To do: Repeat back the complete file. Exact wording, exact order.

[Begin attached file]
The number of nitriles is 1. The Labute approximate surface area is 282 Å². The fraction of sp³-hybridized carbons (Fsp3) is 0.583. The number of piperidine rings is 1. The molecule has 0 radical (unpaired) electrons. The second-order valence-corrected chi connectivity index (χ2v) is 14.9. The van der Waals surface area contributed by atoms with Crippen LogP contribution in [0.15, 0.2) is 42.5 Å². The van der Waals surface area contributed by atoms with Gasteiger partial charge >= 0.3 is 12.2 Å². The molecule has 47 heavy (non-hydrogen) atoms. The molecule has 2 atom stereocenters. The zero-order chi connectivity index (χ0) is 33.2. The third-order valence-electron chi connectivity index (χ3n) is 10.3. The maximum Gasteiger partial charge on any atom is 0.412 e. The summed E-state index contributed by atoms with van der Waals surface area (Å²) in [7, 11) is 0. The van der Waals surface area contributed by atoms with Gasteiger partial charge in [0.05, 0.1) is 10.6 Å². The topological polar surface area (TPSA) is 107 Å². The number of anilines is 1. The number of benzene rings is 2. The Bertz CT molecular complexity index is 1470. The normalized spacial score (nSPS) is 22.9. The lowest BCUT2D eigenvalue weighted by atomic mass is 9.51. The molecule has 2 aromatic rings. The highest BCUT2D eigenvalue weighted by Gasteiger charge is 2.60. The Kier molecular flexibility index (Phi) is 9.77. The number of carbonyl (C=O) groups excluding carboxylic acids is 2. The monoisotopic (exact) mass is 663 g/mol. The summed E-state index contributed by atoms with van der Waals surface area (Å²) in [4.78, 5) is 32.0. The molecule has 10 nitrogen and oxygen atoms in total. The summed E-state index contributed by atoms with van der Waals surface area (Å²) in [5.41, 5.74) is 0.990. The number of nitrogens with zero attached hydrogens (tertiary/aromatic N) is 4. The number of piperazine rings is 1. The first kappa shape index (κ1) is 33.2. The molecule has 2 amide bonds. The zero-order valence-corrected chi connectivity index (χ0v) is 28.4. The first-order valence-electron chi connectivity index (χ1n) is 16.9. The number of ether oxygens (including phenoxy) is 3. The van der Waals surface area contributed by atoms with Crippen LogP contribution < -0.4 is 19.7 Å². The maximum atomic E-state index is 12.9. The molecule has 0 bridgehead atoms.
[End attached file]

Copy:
The number of nitriles is 1. The Labute approximate surface area is 282 Å². The fraction of sp³-hybridized carbons (Fsp3) is 0.583. The number of piperidine rings is 1. The molecule has 0 radical (unpaired) electrons. The second-order valence-corrected chi connectivity index (χ2v) is 14.9. The van der Waals surface area contributed by atoms with Crippen LogP contribution in [0.15, 0.2) is 42.5 Å². The van der Waals surface area contributed by atoms with Gasteiger partial charge >= 0.3 is 12.2 Å². The molecule has 47 heavy (non-hydrogen) atoms. The molecule has 2 atom stereocenters. The zero-order chi connectivity index (χ0) is 33.2. The third-order valence-electron chi connectivity index (χ3n) is 10.3. The maximum Gasteiger partial charge on any atom is 0.412 e. The summed E-state index contributed by atoms with van der Waals surface area (Å²) in [7, 11) is 0. The van der Waals surface area contributed by atoms with Gasteiger partial charge in [0.05, 0.1) is 10.6 Å². The topological polar surface area (TPSA) is 107 Å². The number of anilines is 1. The number of benzene rings is 2. The Bertz CT molecular complexity index is 1470. The normalized spacial score (nSPS) is 22.9. The lowest BCUT2D eigenvalue weighted by atomic mass is 9.51. The molecule has 2 aromatic rings. The highest BCUT2D eigenvalue weighted by Gasteiger charge is 2.60. The Kier molecular flexibility index (Phi) is 9.77. The number of carbonyl (C=O) groups excluding carboxylic acids is 2. The monoisotopic (exact) mass is 663 g/mol. The summed E-state index contributed by atoms with van der Waals surface area (Å²) in [4.78, 5) is 32.0. The molecule has 10 nitrogen and oxygen atoms in total. The summed E-state index contributed by atoms with van der Waals surface area (Å²) in [5.41, 5.74) is 0.990. The number of nitrogens with zero attached hydrogens (tertiary/aromatic N) is 4. The number of piperazine rings is 1. The first kappa shape index (κ1) is 33.2. The molecule has 2 amide bonds. The zero-order valence-corrected chi connectivity index (χ0v) is 28.4. The first-order valence-electron chi connectivity index (χ1n) is 16.9. The number of ether oxygens (including phenoxy) is 3. The van der Waals surface area contributed by atoms with Crippen LogP contribution < -0.4 is 19.7 Å². The maximum atomic E-state index is 12.9. The molecule has 0 bridgehead atoms.